Tricky

Tricky
Tricky's newest album, Mixed Race, like his previous Knowle West Boy, features an eclectic bag of trendy minimal, electro, funk, and soulful sounds with some high-end collaborators. Making guest appearances are the ghetto-tech dancehall queen, Terry Lynn, the soulful North African lute player Hakim Hamadouche, Primal Scream's Bobby Gillespie, and Tricky's youngest brother, up-and-coming rapper Marlon Thaws. The current single, "Murder Weapon" is a cover of the quirky '90s dancehall hit by Echo Minott, which could find its place in a Guy Ritchie soundtrack given the right musical planner. As a self-identified experimental artist you can't expect him to return to his pre-millenial days, but the production level is still engaging enough.

What does "Mixed Race" mean to you?
I was doing a show in Ireland while I was still demoing the new album, and my uncle came from Manchester to see me. He brought up loads of pictures of all my family, many of whom were white. For the first time, I saw a picture of me and my mum together, who passed when I was four. I've seen pictures her, and myself, but never us together. My knees buckled, and I got really hot, like I felt I had been punched. That's when I knew that the album was going to be called Mixed Race.

How does that reflect on the music?
I think it reflects on the music I grew up on when I was younger, as well. I was a rude boy, but I was also a skinhead. I wore doc martins and jeans. You didn't see many black skinheads back then. I was also a boy from rap. I think it must show in my music.

The album has a pretty mixed sound. How do you figure out what you want on it?
Albums let you know when they're finished. I don't make music, music makes me. I had people tell me, "Oh, your album's really short." But I didn't realize it. I had no idea. Music makes me. I'm still very naïve in the studio. I don't know what I'm doing. I don't make chords, or play music, I'm still like a kid, like. I press keys and buttons, and fuck around with the bass, guitar, or piano, but I can't really play.

What prompted you to cover Britney Spears' "Piece of Me"?
In that world, Justin Timberlake is more credible than Britney Spears, but I think he's a fake, he's a culture vulture. People take the piss out of her sometimes, and frankly, I don't understand why. I can understand someone laughing at JT, because I think he's a joker, a comedian. "A Piece Of Me" is like, we did it sad, so I think, it must be hard being Britney Spears. And you listen to the lyrics more, and it's not Britney. I was just trying to go into her life. My version makes me think of her, and makes me feel sad. She's a young girl in a very high position; it must be a lot of pressure. I think she's way better than him, musically. If were listening to "pop," I'd rather have her. If we have to have over commercialized music, I'd rather hear Britney. Some of her stuff is really banging. There are a couple wicked club tracks on "Blackout."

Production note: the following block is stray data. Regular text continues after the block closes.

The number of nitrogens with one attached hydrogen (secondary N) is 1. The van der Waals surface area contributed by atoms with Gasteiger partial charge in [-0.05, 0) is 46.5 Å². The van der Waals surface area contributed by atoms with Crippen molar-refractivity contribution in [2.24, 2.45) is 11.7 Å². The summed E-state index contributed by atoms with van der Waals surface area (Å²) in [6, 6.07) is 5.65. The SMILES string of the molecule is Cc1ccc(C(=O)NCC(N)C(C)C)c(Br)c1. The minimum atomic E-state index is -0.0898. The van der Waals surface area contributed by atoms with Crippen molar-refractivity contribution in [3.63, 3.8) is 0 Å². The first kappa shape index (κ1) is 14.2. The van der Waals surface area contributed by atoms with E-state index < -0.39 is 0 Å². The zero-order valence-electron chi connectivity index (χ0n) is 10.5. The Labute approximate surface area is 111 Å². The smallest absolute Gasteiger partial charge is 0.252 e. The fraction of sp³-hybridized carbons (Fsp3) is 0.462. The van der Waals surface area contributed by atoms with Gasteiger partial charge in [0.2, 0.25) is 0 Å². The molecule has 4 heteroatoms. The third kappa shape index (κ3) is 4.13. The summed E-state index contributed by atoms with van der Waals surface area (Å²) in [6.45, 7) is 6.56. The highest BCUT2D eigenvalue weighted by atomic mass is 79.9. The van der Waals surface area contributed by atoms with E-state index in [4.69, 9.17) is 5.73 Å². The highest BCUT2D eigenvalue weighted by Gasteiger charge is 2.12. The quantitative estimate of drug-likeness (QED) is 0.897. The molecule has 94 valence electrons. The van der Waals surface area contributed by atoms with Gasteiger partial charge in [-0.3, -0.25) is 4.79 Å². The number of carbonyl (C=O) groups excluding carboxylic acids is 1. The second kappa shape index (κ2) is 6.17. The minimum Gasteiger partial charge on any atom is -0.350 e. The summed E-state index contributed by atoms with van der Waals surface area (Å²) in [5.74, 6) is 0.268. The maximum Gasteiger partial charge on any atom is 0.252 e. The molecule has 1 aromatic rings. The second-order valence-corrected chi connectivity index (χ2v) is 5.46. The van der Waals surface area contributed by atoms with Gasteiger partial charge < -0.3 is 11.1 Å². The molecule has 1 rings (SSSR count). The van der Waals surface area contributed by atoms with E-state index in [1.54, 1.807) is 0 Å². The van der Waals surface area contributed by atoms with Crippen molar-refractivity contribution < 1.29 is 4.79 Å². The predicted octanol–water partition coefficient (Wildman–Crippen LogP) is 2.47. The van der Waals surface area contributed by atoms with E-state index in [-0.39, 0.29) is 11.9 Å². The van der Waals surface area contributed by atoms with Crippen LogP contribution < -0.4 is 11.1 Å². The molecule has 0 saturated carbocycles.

Do you identify with her then, given your own past?
I identify with her because she is critiqued so much. I get critiqued a lot because of Maxinquaye. They say that album changed things. I can't just release an album without being really heavily critiqued. So we're similar in that way, and we get crucified for little things. We show ourselves. JT is squeaky clean. You never hear any gossip about him; he's got this perfect little PR bubble. The minute I, or she, does anything, it's on the internet.

How is it working with your brother Marlon Thaws?
It's so cool. He's 25 now and I got him writing when he was 17, but he wasn't good enough, he was sounding like other rappers, and I didn't want to put him on an album just because he's my brother. But now, I really respect what he does, and his talent.

You don't seem to do too many remixes. Do you have an opinion on them?
I was doing remixes way back in the day for guys like Elvis Costello, and they said that I created the remix of taking everything and changing it, when I first came out. People usually remixed and kept a piece of the song but changed the bass, or the drums. But when I did it, I didn't know about remixing, so I changed everything, and made it totally different. I just don't do it so much now.

You are often the name behind the album, but you work with artists on your tracks where sometimes they are featured much more than yourself.
Yeah. I think that sometimes it's because I'm lazy. Once I've written the lyrics and melody, it's easier to pass it on to someone else. My managers and label are always saying, "put more of your voice" but I don't think about it sometimes.

Another thing, the big sound right is dubstep. Do you recognize them or shy away with the new work?
No, because a lot of dubstep artists say they are influenced by me, so I don't want to go there. They created something from what I did, so I think that's great, I love some of the dubstep, but it's not worth me going back and doing something that I helped create. I can't be involved with that; it's got to live its own life. I've got to grow and learn and find new music. Every time I do a new album, I've got to do something different. It would be going back and influenced by myself, in a way, which I don't think makes much sense.